AFRICA/KENYA - “30 dead in clashes in Kenya arising from water dispute between sedentary farmers and nomad herdsmen rather than political manipulation” Father Ferrari, Consolata Mission and National Director of the Pontifical Mission Societies in Kenya told Fides

Tuesday, 1 February 2005

Kenya (Fides Service)- Some 30 people have been killed in tribal clashes in various parts of Kenya over recent weeks Consolata Father Eugenio Ferrari, national director of the Pontifical Mission Societies in Kenya told Fides. “The violence is between sedentary farmers and nomadic herdsmen for control of water” said Father Ferrari. The most recent episode involved Masai herdsmen and Kikuyu farmers in a place about 100 km south west of the capital Nairobi.
“Fighting started when the Masai led their herds to drink at water holes near land cultivated by Kikuyu farmers. The argument ended in violence” said the Consolata missionary. “Drought in vast areas of Kenya in recent months heightened tension for control of the scarce water resources”.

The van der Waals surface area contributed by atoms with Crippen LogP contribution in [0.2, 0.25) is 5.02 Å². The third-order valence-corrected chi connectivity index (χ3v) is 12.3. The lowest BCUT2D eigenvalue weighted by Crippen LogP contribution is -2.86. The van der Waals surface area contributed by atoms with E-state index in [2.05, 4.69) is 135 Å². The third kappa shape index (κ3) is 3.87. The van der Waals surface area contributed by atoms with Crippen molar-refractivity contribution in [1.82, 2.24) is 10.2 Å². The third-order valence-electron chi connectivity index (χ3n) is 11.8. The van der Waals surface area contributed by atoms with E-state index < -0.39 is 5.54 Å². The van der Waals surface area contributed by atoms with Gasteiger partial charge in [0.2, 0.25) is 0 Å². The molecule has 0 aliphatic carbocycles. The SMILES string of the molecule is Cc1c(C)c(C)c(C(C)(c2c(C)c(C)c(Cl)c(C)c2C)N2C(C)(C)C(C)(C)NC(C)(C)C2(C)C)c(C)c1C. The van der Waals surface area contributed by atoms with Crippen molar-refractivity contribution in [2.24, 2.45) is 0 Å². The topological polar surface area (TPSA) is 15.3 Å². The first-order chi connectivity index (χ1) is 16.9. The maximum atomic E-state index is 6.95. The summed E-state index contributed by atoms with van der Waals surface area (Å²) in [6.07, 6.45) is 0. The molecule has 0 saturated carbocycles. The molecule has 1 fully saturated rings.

“At first we thought political forces were blowing on the fire to increase violence but then it became clear that it was only a dispute between two poor communities forced to share the little nature offers at this time of the year” said Father Ferrari. “The story is as old as the hills. Even the Bible tells of disputes between sedentary farmers and nomad herdsmen. There were similar episodes in northern Kenya a short while ago with people killed and injured” the missionary recalled and added: “if at first we thought of possible political manipulation it was because in the recent past there were episodes like those a few months ago in Nairobi”.
“The situation appears now to have calmed down. The elders of the two communities came together to mediate the dispute and there was an interreligious ceremony of forgiveness and reconciliation: it is hoped they will find a way to share the water and avoid violence in the future” Father Ferrari told Fides.
In theory the land used to belong to the Masai. Later it was leased to white colonialists. But today the large farms belonging to whites have disappeared and the land has been redistributed mainly to the Kikuyu, the main ethnic group in Kenya, which took the principal power positions at the end of colonial times. Now the Masai seem to want some of the power.
In recent years Kenya has experienced cycles of violence with hundreds of dead. Recently the Catholic Bishops of Kenya issued a statement on the situation and putting forwards suggestions to curb violence and criminality.

(L.M.)(Agenzia Fides 1/2/2005 righe 36 parole 476)